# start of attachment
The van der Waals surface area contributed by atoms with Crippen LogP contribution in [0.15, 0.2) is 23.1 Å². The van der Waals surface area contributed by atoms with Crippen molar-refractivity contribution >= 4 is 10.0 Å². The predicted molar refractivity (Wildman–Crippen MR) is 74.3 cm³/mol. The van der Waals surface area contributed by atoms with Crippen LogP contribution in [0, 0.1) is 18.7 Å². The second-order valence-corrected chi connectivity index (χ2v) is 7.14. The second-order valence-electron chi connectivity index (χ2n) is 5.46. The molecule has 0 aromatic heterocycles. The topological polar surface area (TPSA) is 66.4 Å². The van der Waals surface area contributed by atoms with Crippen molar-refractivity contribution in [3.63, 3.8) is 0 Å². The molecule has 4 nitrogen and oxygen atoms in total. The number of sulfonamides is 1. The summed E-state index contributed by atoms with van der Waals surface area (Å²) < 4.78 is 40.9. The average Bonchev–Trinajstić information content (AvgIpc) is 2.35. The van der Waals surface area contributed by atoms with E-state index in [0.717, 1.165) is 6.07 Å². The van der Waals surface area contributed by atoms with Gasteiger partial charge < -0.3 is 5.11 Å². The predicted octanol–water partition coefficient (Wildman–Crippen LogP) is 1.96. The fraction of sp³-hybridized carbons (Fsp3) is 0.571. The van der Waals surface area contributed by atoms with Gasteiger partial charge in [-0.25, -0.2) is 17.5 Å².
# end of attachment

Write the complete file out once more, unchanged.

The van der Waals surface area contributed by atoms with Crippen LogP contribution in [0.15, 0.2) is 23.1 Å². The van der Waals surface area contributed by atoms with Crippen molar-refractivity contribution >= 4 is 10.0 Å². The predicted molar refractivity (Wildman–Crippen MR) is 74.3 cm³/mol. The van der Waals surface area contributed by atoms with Crippen LogP contribution in [0, 0.1) is 18.7 Å². The second-order valence-corrected chi connectivity index (χ2v) is 7.14. The second-order valence-electron chi connectivity index (χ2n) is 5.46. The molecule has 0 aromatic heterocycles. The topological polar surface area (TPSA) is 66.4 Å². The van der Waals surface area contributed by atoms with Crippen molar-refractivity contribution in [3.63, 3.8) is 0 Å². The molecule has 4 nitrogen and oxygen atoms in total. The number of sulfonamides is 1. The summed E-state index contributed by atoms with van der Waals surface area (Å²) < 4.78 is 40.9. The average Bonchev–Trinajstić information content (AvgIpc) is 2.35. The van der Waals surface area contributed by atoms with E-state index in [0.717, 1.165) is 6.07 Å². The van der Waals surface area contributed by atoms with Gasteiger partial charge < -0.3 is 5.11 Å². The predicted octanol–water partition coefficient (Wildman–Crippen LogP) is 1.96. The fraction of sp³-hybridized carbons (Fsp3) is 0.571. The van der Waals surface area contributed by atoms with Gasteiger partial charge in [-0.25, -0.2) is 17.5 Å².